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BUILDING CODES TOOLKIT
Checklist of Questions to Ask Your General Contractor
Purpose: This document equips property owners with basic knowledge, consumer protection, and questions to ask when
hiring a professional general contractor to perform new construction, remodeling, rebuilding, or mitigation work.
Target User: Property owners.
Are you licensed for the type of work proposed?
It is important that you verify that any individual or company you are considering is properly licensed. To verify they
are licensed, ask for a copy, check the expiration dates, and contact the issuing authority to verify their license is in
good standing. In some states, there is no state-wide licensing for certain trades such as general contractors; rather it is
done on a local level either by the county or the city. Some counties do not have licensing requirements; however, for
your safety it is recommended that you work with a verified licensed professional. In some jurisdictions, in addition
to being licensed, general contractors are also required to be bonded. Being bonded means a bonding company has
secured money that is available to anyone who files and wins a claim against the general contractor.
How many building permits have you obtained in this jurisdiction in the last two years?
This question is important because some general contractors are based outside of the property owner's jurisdiction.1
Make sure that your general contractor is familiar with your local building code requirements and permitting process,
is credible, and has worked with municipal jurisdictions in the past.
Can you help incorporate mitigation techniques as part of the construction project?
This question is important because most mitigation techniques are a lot cheaper to apply to structures if planned as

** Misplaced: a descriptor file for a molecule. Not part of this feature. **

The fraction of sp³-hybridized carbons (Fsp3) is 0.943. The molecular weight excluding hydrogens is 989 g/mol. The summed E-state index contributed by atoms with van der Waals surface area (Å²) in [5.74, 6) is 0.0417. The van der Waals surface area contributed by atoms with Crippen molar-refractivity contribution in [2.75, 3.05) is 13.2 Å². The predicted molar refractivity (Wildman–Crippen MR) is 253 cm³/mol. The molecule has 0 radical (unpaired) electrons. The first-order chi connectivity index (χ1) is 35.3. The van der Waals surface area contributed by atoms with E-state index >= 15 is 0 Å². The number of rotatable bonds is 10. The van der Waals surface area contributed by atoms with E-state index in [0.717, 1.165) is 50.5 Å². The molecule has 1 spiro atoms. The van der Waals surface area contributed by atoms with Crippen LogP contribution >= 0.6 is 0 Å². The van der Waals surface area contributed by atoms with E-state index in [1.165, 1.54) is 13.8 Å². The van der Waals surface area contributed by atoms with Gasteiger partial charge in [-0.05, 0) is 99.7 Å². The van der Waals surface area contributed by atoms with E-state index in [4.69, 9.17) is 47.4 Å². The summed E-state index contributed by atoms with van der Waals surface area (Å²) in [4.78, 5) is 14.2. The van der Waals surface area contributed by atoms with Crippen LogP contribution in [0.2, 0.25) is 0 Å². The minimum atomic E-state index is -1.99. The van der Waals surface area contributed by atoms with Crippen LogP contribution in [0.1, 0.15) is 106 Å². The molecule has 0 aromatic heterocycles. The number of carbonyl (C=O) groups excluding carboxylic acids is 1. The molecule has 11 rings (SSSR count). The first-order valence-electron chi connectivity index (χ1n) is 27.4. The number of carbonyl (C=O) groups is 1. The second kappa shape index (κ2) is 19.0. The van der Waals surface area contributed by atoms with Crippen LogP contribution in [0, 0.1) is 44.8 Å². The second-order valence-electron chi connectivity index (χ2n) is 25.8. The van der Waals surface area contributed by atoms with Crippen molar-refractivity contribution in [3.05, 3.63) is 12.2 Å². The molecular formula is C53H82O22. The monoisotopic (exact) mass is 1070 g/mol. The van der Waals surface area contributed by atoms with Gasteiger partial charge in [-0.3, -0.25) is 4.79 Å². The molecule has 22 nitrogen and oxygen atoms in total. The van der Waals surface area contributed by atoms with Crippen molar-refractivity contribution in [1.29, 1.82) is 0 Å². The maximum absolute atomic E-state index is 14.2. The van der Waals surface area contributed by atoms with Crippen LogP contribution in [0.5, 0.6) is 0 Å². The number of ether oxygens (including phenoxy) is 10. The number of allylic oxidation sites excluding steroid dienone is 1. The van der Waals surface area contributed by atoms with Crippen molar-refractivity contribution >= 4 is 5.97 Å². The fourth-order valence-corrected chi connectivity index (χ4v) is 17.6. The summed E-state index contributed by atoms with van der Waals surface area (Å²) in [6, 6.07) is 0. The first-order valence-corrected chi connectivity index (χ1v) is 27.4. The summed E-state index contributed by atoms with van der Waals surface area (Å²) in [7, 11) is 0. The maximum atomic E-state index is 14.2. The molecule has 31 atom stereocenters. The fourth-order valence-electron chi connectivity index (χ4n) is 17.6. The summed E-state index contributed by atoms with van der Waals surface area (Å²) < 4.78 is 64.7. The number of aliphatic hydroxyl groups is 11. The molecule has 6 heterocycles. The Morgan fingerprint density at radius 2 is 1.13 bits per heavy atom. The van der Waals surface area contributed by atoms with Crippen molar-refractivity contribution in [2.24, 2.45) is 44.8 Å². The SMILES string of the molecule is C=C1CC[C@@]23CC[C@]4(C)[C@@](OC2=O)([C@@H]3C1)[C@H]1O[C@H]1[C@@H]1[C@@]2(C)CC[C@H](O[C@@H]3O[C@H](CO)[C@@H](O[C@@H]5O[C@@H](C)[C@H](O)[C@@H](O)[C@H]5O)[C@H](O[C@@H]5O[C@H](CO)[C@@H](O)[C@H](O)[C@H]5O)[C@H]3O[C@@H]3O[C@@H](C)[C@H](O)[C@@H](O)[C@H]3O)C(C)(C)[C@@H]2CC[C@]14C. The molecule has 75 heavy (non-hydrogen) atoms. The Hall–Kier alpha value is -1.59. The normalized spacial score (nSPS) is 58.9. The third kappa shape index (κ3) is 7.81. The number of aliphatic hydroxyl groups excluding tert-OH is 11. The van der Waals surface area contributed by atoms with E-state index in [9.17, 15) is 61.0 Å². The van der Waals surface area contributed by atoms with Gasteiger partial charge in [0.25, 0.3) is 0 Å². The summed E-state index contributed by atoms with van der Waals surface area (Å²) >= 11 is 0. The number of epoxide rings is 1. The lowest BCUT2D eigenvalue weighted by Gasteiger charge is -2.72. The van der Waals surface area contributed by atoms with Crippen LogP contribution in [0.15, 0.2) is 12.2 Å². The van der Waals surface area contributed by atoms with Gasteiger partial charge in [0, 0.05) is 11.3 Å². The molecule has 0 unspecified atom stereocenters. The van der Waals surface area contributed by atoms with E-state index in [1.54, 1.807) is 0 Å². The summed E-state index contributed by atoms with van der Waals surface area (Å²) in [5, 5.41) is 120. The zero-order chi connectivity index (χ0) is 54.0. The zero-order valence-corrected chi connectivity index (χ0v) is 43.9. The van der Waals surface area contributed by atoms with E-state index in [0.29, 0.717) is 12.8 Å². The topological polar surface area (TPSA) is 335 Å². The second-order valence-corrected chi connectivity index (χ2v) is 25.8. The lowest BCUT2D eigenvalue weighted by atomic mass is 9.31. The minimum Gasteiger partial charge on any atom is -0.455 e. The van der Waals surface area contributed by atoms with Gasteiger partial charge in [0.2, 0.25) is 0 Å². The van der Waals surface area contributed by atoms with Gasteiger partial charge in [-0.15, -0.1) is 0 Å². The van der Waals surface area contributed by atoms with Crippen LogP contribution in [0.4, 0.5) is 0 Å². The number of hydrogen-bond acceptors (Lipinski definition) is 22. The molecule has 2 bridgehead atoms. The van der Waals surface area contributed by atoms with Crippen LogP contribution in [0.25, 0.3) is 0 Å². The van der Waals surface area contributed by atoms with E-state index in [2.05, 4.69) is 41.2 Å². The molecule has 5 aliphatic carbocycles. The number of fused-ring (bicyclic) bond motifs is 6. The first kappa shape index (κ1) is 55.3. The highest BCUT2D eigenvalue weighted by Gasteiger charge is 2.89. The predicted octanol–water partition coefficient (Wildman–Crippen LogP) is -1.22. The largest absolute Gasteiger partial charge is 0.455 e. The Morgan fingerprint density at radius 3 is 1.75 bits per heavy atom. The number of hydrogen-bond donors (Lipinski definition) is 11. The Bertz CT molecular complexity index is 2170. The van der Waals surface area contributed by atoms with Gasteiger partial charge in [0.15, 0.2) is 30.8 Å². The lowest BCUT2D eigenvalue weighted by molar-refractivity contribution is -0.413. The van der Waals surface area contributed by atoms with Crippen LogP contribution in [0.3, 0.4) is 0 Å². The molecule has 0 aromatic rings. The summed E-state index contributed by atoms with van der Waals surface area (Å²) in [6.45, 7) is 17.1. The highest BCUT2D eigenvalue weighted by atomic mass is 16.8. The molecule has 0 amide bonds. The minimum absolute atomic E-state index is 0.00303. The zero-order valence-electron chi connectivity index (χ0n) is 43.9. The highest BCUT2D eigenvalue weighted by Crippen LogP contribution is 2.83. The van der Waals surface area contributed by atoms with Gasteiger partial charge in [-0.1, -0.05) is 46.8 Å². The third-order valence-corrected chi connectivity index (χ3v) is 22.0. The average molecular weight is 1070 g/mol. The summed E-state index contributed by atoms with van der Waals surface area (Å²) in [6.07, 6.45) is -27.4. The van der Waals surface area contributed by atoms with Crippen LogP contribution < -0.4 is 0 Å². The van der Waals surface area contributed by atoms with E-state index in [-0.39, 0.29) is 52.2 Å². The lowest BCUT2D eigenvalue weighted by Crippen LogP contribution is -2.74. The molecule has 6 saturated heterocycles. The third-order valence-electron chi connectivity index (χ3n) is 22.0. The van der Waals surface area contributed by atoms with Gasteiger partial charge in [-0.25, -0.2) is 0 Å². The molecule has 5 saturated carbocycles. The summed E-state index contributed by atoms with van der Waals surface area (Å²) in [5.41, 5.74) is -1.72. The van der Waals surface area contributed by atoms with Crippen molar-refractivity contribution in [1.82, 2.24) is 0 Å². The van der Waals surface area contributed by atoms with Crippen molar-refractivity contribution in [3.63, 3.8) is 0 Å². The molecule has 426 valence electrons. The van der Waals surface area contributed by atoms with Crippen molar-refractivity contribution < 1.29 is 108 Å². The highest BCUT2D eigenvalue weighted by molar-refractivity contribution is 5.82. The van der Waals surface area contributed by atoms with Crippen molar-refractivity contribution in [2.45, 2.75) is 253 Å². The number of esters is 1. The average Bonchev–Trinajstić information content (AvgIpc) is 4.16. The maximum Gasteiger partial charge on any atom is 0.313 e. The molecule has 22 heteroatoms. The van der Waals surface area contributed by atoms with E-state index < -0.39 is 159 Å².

part of the property's scheduled maintenance and upgrade. Applying mitigation techniques would help reduce future
risks to the property from natural hazards and their effects. For example, in order to reduce or eliminate the damage to
exterior elements caused by earthquake forces, you could brace chimneys, secure wall panel anchors, and brace large
Have you performed any other repairs or rebuilds of properties damaged in a natural disaster such as this?
It is essential that your general contractor check with your local code official regarding permits before repairing
or rebuilding a structure damaged by natural disaster. There are often strict local requirements on how and where
structures can be renovated. Consulting your local code official will ensure your repairs or rebuild is compliant with
local standards. If you are in a federally designated disaster county, you can also visit Disaster Recovery Centers to
talk with FEMA Hazard Mitigation specialists about rebuilding advice. To find the Disaster Recovery Center nearest
you, see the Disaster Recovery Center Locator on FEMA.gov.
Have you used FEMA to get technical guidance on a project? If not, would you be willing to do so? Are you aware of
FEMA technical guidance?
It is essential that your general contractor be mindful of mitigation techniques to provide a means of protecting your
family and property from future devastating natural disasters. As the property owner, it is your responsibility to set the
scope of the project and if the scope includes mitigation, it is valuable for your general contractor to understand the
FEMA guidance pertaining to your project.
FEMA offers an array of technical guidance materials all focused on minimizing the damages that can occur as a
result of a natural disaster. To order FEMA technical guidance publications, please call 1-800-480-2520 or visit the
Protect Your Property or Business from Disaster: How-to Tips on various hazards section of FEMA.gov.
Can you provide proof of your general liability insurance before I sign a contract with you?
General liability insurance protects your home from damage or negligence of the general contractor, his employees,
1. This is particularly true following a disaster, when local resources are overwhelmed and out of State general contractors are needed to support rapid recovery.
FEMA Building Science Branch: Building Disaster Resilient Communities 1
and any sub-general contractors brought onto your property. For your
protection, verify that anyone you are considering has a general liability
insurance policy by asking for a copy of their insurance certificate,
checking the expiration dates, and calling the issuing authority to verify
their insurance is valid.
Do you carry workers' compensation insurance?
Workers' compensation insurance protects you from liability if a worker
is injured while on your property. It is always recommended to hire a fully
insured general contractor. Please note: if the general contractor does not It is critical for general contractors to know
have any employees, he may not need or have workers' compensation how to mitigate risk as part of the construction
insurance. process. To order FEMA guidance publications,
please call 1-800-480-2520 or visit http://www.
Will you provide me with a list of your past clients for whom you fema.gov/protecting-homes.